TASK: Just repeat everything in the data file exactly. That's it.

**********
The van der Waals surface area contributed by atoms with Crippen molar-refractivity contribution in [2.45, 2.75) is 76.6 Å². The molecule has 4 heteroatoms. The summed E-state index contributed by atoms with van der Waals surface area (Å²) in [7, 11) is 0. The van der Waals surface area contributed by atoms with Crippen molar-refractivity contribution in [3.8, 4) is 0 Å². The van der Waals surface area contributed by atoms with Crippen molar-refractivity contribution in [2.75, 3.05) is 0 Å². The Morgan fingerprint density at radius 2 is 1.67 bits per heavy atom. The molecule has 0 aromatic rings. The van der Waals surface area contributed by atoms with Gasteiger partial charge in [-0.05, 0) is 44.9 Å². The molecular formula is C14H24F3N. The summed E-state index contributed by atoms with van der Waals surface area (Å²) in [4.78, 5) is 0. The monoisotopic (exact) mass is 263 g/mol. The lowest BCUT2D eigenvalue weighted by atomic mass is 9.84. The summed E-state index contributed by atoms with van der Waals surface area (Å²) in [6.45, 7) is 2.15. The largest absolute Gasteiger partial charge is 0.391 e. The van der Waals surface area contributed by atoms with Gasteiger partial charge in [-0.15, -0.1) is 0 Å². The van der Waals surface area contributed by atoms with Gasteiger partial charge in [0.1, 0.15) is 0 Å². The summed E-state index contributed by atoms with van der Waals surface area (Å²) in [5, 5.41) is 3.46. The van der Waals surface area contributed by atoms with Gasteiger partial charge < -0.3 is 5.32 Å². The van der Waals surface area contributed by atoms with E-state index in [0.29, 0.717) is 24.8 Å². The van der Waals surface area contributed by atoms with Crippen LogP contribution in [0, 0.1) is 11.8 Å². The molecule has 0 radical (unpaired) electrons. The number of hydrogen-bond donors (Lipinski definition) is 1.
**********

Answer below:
The van der Waals surface area contributed by atoms with Crippen molar-refractivity contribution in [2.45, 2.75) is 76.6 Å². The molecule has 4 heteroatoms. The summed E-state index contributed by atoms with van der Waals surface area (Å²) in [7, 11) is 0. The van der Waals surface area contributed by atoms with Crippen molar-refractivity contribution in [3.8, 4) is 0 Å². The van der Waals surface area contributed by atoms with Crippen molar-refractivity contribution in [2.75, 3.05) is 0 Å². The Morgan fingerprint density at radius 2 is 1.67 bits per heavy atom. The molecule has 0 aromatic rings. The van der Waals surface area contributed by atoms with Gasteiger partial charge in [-0.05, 0) is 44.9 Å². The molecular formula is C14H24F3N. The summed E-state index contributed by atoms with van der Waals surface area (Å²) in [4.78, 5) is 0. The monoisotopic (exact) mass is 263 g/mol. The lowest BCUT2D eigenvalue weighted by atomic mass is 9.84. The summed E-state index contributed by atoms with van der Waals surface area (Å²) in [6.45, 7) is 2.15. The largest absolute Gasteiger partial charge is 0.391 e. The van der Waals surface area contributed by atoms with Gasteiger partial charge in [-0.15, -0.1) is 0 Å². The van der Waals surface area contributed by atoms with Gasteiger partial charge in [0.1, 0.15) is 0 Å². The summed E-state index contributed by atoms with van der Waals surface area (Å²) in [5, 5.41) is 3.46. The van der Waals surface area contributed by atoms with Gasteiger partial charge < -0.3 is 5.32 Å². The van der Waals surface area contributed by atoms with E-state index in [0.29, 0.717) is 24.8 Å². The van der Waals surface area contributed by atoms with Crippen LogP contribution in [0, 0.1) is 11.8 Å². The molecule has 0 radical (unpaired) electrons. The number of hydrogen-bond donors (Lipinski definition) is 1.